Rheumatoid Arthritis Management More Important than New Drugs
Posted Jan 17 2011 5:48pm
There have been a significant number of new treatments introduced for rheumatoid arthritis (RA) in recent years. New research indicates that in spite of this, management of the disease with older drugs, such as methotrexate, is more important.
A team of researchers, led by Isidoro Gonzalez-Alvaro from the Hospital Universitario de la Princesa, Spain, studied the treatment records of 789 patients from 34 different medical centers between the years of 2000 and 2004. They found improvements in disease activity scores, functional ability and radiological progression whether or not new treatments were utilized.
According to Gonzalez-Alvaro, “Our work shows that the treatment of rheumatoid arthritis at tertiary hospitals in Spain has improved from the year 2000. It is likely that better management of available drugs, mainly methotrexate, has been learned during the last decade – along with the clinical development of most biologic agents.”
Therapies for managing RA have changed substantially over the last 10 years reflected in the development of biologic therapies and rigorous clinical trials. These have contributed to the overall improvement in RA management.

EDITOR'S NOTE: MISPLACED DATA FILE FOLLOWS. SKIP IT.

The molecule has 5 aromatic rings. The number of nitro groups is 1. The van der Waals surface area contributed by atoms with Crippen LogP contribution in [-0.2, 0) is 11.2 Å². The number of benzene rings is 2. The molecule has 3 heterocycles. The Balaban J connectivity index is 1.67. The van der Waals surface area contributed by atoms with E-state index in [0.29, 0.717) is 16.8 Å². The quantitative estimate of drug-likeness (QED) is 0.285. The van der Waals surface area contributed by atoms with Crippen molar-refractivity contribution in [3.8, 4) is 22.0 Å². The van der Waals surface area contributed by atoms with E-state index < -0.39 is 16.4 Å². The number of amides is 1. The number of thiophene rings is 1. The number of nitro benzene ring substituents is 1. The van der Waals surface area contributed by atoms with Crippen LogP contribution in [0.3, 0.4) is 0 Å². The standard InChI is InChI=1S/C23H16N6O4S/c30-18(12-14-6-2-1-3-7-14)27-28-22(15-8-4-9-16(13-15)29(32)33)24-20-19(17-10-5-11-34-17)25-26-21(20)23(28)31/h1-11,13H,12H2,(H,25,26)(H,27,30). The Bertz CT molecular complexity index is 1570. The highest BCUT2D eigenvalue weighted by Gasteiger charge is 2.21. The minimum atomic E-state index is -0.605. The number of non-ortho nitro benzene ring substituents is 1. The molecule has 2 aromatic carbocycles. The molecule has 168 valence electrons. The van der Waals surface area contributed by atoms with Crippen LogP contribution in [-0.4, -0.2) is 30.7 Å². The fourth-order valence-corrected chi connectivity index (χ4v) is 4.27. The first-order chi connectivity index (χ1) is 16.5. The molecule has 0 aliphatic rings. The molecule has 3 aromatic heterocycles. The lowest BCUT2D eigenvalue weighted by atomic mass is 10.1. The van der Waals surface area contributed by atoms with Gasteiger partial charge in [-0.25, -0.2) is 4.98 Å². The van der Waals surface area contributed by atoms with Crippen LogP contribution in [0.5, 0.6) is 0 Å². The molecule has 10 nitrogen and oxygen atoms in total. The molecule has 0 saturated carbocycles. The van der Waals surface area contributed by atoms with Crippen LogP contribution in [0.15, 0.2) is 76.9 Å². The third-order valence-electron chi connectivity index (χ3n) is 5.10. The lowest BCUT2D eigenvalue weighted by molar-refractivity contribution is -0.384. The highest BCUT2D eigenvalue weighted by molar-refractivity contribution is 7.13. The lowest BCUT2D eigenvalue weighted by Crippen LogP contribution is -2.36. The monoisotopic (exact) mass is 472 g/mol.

However, the researchers found that the effectiveness of new drugs outside of the clinical trials may be different than in practice. In fact, they did not observe the halt of radiological progression described in clinical trials. Several factors contribute to this difference:
Patients in clinical trials on average are younger
Patients in clinical trials show greater disease activity
Patients in clinical trial have secondary conditions to RA
Drugs in clinical trials are prescribed according to strict protocols
They also write in their report, published in Arthritis Research and Therapy, “The most relevant finding of our work is that disease activity in RA has improved, independently of the availability of new therapies, in patients with severe and mild disease.”